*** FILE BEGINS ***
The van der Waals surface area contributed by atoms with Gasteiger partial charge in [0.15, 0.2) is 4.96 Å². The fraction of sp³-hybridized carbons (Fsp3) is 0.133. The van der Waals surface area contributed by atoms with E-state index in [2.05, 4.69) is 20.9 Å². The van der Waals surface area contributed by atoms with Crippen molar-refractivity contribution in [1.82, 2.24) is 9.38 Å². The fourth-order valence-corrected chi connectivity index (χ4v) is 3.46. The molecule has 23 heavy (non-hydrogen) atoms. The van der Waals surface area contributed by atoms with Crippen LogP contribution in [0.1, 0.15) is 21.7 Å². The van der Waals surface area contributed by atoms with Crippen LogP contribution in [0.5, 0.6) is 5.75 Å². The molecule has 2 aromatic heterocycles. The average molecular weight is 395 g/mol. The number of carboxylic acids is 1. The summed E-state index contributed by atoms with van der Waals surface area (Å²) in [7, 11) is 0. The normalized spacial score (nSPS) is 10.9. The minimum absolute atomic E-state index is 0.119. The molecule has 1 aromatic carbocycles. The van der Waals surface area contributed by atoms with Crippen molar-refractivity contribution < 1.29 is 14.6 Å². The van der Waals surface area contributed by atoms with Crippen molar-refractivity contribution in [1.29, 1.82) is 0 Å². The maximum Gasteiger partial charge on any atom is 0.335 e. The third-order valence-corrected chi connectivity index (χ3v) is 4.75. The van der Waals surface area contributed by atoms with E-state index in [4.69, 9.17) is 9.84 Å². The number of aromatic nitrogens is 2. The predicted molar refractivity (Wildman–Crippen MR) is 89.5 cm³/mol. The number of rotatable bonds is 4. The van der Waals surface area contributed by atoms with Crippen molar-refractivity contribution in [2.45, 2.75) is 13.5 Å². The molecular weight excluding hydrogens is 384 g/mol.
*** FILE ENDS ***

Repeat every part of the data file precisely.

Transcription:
The van der Waals surface area contributed by atoms with Gasteiger partial charge in [0.15, 0.2) is 4.96 Å². The fraction of sp³-hybridized carbons (Fsp3) is 0.133. The van der Waals surface area contributed by atoms with E-state index in [2.05, 4.69) is 20.9 Å². The van der Waals surface area contributed by atoms with Crippen molar-refractivity contribution in [1.82, 2.24) is 9.38 Å². The fourth-order valence-corrected chi connectivity index (χ4v) is 3.46. The molecule has 23 heavy (non-hydrogen) atoms. The van der Waals surface area contributed by atoms with Crippen LogP contribution in [0.1, 0.15) is 21.7 Å². The van der Waals surface area contributed by atoms with Crippen LogP contribution in [0.5, 0.6) is 5.75 Å². The molecule has 2 aromatic heterocycles. The average molecular weight is 395 g/mol. The number of carboxylic acids is 1. The summed E-state index contributed by atoms with van der Waals surface area (Å²) in [7, 11) is 0. The normalized spacial score (nSPS) is 10.9. The minimum absolute atomic E-state index is 0.119. The molecule has 1 aromatic carbocycles. The van der Waals surface area contributed by atoms with Crippen molar-refractivity contribution < 1.29 is 14.6 Å². The van der Waals surface area contributed by atoms with Crippen molar-refractivity contribution in [1.29, 1.82) is 0 Å². The maximum Gasteiger partial charge on any atom is 0.335 e. The third-order valence-corrected chi connectivity index (χ3v) is 4.75. The van der Waals surface area contributed by atoms with E-state index in [4.69, 9.17) is 9.84 Å². The number of aromatic nitrogens is 2. The predicted molar refractivity (Wildman–Crippen MR) is 89.5 cm³/mol. The number of rotatable bonds is 4. The van der Waals surface area contributed by atoms with Crippen molar-refractivity contribution in [2.45, 2.75) is 13.5 Å². The molecular weight excluding hydrogens is 384 g/mol.